WHO Guidelines on Good Agricultural and Collection Practices (GACP) for Medicinal Plants
(2003; 80 pages) [French] [Spanish] View the PDF document
Table of Contents
View the documentAcknowledgements
View the documentForeword
Open this folder and view contents1. General introduction
Close this folder2. Good agricultural practices for medicinal plants
Open this folder and view contents2.1. Identification/authentication of cultivated medicinal plants
View the document2.2. Seeds and other propagation materials
Close this folder2.3. Cultivation
View the document2.3.1. Site selection
View the document2.3.2. Ecological environment and social impact
View the document2.3.3. Climate
View the document2.3.4. Soil
View the document2.3.5. Irrigation and drainage
View the document2.3.6. Plant maintenance and protection
View the document2.4. Harvest
View the document2.5. Personnel
Open this folder and view contents3. Good collection practices for medicinal plants
Open this folder and view contents4. Common technical aspects of good agricultural practices for medicinal plants and good collection practices for medicinal plants
Open this folder and view contents5. Other relevant issues
View the documentBibliography
View the documentAnnex 1. Good Agricultural Practice for Traditional Chinese Medicinal Materials, People's Republic of China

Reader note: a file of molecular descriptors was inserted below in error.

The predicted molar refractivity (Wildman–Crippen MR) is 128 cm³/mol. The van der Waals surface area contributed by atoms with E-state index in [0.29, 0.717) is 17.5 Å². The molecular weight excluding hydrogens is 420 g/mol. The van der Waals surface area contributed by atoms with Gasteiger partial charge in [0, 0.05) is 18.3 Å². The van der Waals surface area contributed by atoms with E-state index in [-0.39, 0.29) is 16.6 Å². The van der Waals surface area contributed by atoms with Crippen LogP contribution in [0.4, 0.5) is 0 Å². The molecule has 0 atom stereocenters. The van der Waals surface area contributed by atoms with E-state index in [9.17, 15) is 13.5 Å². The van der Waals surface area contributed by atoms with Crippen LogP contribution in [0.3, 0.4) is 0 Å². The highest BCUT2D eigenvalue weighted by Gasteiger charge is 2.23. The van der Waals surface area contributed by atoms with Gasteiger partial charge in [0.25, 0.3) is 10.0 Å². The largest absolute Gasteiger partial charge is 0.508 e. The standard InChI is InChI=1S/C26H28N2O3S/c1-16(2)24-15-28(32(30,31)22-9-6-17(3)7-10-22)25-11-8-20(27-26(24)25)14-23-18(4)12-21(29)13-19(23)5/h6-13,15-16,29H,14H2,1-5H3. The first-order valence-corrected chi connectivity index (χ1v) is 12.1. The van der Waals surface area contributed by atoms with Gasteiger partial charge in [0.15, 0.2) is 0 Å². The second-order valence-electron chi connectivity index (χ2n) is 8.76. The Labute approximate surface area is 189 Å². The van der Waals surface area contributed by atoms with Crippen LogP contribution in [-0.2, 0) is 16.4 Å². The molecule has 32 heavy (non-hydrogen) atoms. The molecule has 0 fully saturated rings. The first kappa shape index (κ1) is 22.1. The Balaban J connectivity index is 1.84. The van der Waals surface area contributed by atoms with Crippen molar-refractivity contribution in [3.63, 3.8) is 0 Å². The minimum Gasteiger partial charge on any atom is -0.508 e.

Open this folder and view contentsAnnex 2. Points to Consider on Good Agricultural and Collection Practice for Starting Materials of Herbal Origin
View the documentAnnex 3. Good Agricultural and Collection Practices for Medicinal Plants (GACP), Japan
View the documentAnnex 4. A model structure for monographs on good agricultural practices for specific medicinal plants
View the documentAnnex 5. Sample record for cultivated medicinal plants
View the documentAnnex 6. Participants in the WHO Consultation on Good Agricultural and Field Collection Practices for Medicinal Plants
 

2.3.1. Site selection

Medicinal plant materials derived from the same species can show significant differences in quality when cultivated at different sites, owing to the influence of soil, climate and other factors. These differences may relate to physical appearance or to variations in their constituents, the biosynthesis of which may be affected by extrinsic environmental conditions, including ecological and geographical variables, and should be taken into consideration.

Risks of contamination as a result of pollution of the soil, air or water by hazardous chemicals should be avoided. The impact of past land uses on the cultivation site, including the planting of previous crops and any applications of plant protection products, should be evaluated.

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